A popular refrain among venture capitalists investing in clean technologies is that they won't touch wind because it's a "mature" technology. Despite that view, the industry is still figuring out improvements on a fairly regular basis.
By "improvements" I don't mean oddball ideas like the Maglev Wind Turbine or designer Philippe Starck's stylish home turbine. Such creativity will inevitably run into the iron rule of energy: It must be cost-effective compared to existing technology. That said, I've seen a few ideas pop up this week with an eye to improving the costs of existing tech.
The first is simply adding some height to turbine towers. Wind at higher altitudes tends to be stronger. Raising taller turbines also increases the stresses on the tower, thus complicating construction, but a German company called Advanced Tower Systems has figured out a system combining pre-fabricated concrete and steel that may do the trick. By adding over a hundred feet to a typical hub height of 328 feet, ATS says it can increase energy yields by 20 percent.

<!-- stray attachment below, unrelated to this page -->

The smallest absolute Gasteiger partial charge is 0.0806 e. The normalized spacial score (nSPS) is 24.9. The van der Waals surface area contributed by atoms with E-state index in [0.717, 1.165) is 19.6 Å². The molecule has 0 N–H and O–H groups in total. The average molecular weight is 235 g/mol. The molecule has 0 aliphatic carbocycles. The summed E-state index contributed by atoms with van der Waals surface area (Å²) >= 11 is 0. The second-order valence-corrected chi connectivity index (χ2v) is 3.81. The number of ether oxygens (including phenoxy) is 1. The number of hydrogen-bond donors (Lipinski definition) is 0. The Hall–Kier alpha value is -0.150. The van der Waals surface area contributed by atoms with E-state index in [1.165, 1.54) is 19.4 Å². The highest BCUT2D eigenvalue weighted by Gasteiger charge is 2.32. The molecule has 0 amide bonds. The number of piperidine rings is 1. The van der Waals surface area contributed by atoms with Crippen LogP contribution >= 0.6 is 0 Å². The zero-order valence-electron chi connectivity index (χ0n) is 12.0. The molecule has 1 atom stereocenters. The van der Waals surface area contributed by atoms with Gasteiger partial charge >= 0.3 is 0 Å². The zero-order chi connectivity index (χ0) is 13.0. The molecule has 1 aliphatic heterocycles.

An alternate idea is to keep towers lower to the ground, but add equipment that directs more wind to the turbines. That's what Leviathan Energy plans to do with its "Wind Energizer", a structure set around the base of a turbine that re-directs wind that would have passed below the turbine up towards it. Leviathan is beginning sales of the Energizer in the United States, although like ATS, its product will require testing.
Vestas, on the other hand, isn't trying to improve the operation of turbines with its Vestas Tower Crane, but instead to reduce maintenance costs. Instead of extending from the ground, the VTC clamps itself to the hub and crawls upwards to make repairs. Current cranes have to stop work in high wind -- a bit of a problem in the windy areas preferred for turbines. Maintenance does add significantly to costs over time, so a better crane could be important in the long run.
Of course, there may still be room for big leaps and odd ideas. Makani Power, for example, gave a talk today about its technology, essentially a giant kite tethered to a generator that flies at an altitude far above what terrestrial turbines can achieve. Makani has been hard at work for several years without saying much at all, but it's unlikely Google.org would have invested in the company if there weren't something to it.